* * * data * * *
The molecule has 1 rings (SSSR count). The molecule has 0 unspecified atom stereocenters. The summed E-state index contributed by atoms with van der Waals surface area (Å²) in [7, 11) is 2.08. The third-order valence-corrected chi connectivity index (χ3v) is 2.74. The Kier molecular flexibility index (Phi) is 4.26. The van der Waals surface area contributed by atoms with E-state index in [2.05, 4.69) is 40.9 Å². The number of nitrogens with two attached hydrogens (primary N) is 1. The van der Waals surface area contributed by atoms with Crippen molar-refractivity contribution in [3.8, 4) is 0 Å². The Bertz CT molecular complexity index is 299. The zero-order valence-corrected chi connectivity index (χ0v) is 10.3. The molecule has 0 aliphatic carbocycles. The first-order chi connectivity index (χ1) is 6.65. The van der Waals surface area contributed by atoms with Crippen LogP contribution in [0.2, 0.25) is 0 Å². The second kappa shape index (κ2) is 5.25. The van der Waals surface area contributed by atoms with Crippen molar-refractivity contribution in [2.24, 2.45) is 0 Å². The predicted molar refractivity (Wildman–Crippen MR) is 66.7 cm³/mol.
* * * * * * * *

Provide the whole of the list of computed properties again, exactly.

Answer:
The molecule has 1 rings (SSSR count). The molecule has 0 unspecified atom stereocenters. The summed E-state index contributed by atoms with van der Waals surface area (Å²) in [7, 11) is 2.08. The third-order valence-corrected chi connectivity index (χ3v) is 2.74. The Kier molecular flexibility index (Phi) is 4.26. The van der Waals surface area contributed by atoms with E-state index in [2.05, 4.69) is 40.9 Å². The number of nitrogens with two attached hydrogens (primary N) is 1. The van der Waals surface area contributed by atoms with Crippen molar-refractivity contribution in [3.8, 4) is 0 Å². The Bertz CT molecular complexity index is 299. The zero-order valence-corrected chi connectivity index (χ0v) is 10.3. The molecule has 0 aliphatic carbocycles. The first-order chi connectivity index (χ1) is 6.65. The van der Waals surface area contributed by atoms with Crippen LogP contribution in [0.2, 0.25) is 0 Å². The second kappa shape index (κ2) is 5.25. The van der Waals surface area contributed by atoms with Crippen molar-refractivity contribution in [2.24, 2.45) is 0 Å². The predicted molar refractivity (Wildman–Crippen MR) is 66.7 cm³/mol.